Gaborone – A billion dollar row involving Botswana’s former President Ian Khama, South African business mogul Mrs Bridgette Motsepe-Radebe, and some financial institutions threatens to strain relations between authorities in Gaborone and Tshwane.
In an effort to diffuse the blossoming diplomatic row, the two countries’ international relations ministers – Dr Lemogang Kwape (Botswana) and Dr Naledi Pandor (South Africa) – have had several engagements to thrash out the issue.
Ex-President Khama and former Botswana Directorate of Intelligence and Security (DIS) head Mr Isaac Kgosi allegedly used Mrs Motsepe-Radebe and a spy, Mr Wilhelminah Maswabi to funnel P100 billion (US$8.9 billion) from the country’s central bank to financial institutions in South Africa and elsewhere.
Former President Khama and Mrs Motsepe-Radebe deny the charges.
Authorities in Gaborone want South Africa to avail data related to the bank accounts allegedly used in the siphoning, so that the information can be used for possible prosecutions in Botswana. South Africa has been reluctant to do so.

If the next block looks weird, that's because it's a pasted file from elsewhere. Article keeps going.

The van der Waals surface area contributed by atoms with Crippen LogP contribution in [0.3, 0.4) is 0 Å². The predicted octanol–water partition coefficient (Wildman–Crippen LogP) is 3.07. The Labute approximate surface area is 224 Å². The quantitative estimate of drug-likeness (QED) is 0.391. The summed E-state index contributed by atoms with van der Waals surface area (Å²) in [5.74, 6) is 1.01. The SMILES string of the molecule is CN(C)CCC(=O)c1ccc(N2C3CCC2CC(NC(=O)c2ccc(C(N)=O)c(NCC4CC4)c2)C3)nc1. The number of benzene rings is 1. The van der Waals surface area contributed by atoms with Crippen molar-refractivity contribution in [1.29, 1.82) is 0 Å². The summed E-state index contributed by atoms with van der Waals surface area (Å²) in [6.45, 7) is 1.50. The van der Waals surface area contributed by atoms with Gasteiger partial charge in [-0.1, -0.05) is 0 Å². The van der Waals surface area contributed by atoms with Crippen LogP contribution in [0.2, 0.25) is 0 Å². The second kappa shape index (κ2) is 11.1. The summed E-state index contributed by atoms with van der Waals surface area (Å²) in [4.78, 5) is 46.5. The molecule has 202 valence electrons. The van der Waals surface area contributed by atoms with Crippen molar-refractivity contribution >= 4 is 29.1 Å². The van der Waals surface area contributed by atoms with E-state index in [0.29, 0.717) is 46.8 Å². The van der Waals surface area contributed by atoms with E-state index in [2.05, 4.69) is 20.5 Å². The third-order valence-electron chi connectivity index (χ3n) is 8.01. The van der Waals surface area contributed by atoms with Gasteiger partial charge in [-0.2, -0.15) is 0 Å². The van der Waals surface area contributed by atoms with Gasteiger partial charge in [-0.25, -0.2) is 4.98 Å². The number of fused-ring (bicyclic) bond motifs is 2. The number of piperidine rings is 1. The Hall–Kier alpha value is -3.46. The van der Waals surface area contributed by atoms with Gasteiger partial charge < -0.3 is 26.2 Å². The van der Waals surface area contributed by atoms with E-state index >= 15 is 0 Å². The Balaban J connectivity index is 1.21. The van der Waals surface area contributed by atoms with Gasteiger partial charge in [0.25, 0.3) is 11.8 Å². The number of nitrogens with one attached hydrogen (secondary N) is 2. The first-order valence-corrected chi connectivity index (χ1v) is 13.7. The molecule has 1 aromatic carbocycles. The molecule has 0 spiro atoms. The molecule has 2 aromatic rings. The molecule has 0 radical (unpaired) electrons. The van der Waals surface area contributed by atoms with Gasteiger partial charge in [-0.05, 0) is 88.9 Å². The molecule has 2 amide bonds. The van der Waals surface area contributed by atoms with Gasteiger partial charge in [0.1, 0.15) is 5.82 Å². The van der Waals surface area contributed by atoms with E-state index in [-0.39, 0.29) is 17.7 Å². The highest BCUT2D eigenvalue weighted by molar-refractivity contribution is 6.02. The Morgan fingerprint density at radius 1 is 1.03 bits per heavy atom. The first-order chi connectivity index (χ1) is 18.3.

Mr Maswabi (codenamed “Butterfly”) was this week acquitted by the High Court in Botswana on several charges related to the case. Among the charges against him were financing terrorism, money laundering, possession of unexplained property and false declaration of passports.
Justice Zein Kebonang said the charges were “fabricated and outright false”.
This week, Mr Chrispin Phiri, spokesperson for South Africa’s Ministry of Justice and Correctional Services, said they had received the High Court judgement and were studying it with a view to engaging the Botswana Government once more on the matter.
He said in an interview with SABC that, “Now that the High Court has ruled on the matter that this case is a fabrication, we will seek clarity from our sister nation. Our particular concern is that they had sought to engage with us through right-wing Afrikaner organisation Afriforum, instead of going through the SADC protocol or bilateral and diplomatic process.”
He also said, “We are taking it up with Botswana and we hope to get a response from them. The accusations which were levelled against us for refusing to assist with information are baseless as a result of the judgement.”
But Botswana’s Director of Public Prosecutions, Advocate Stephen Tiroyakgosi, has said South African authorities were to blame for slow progress on the case.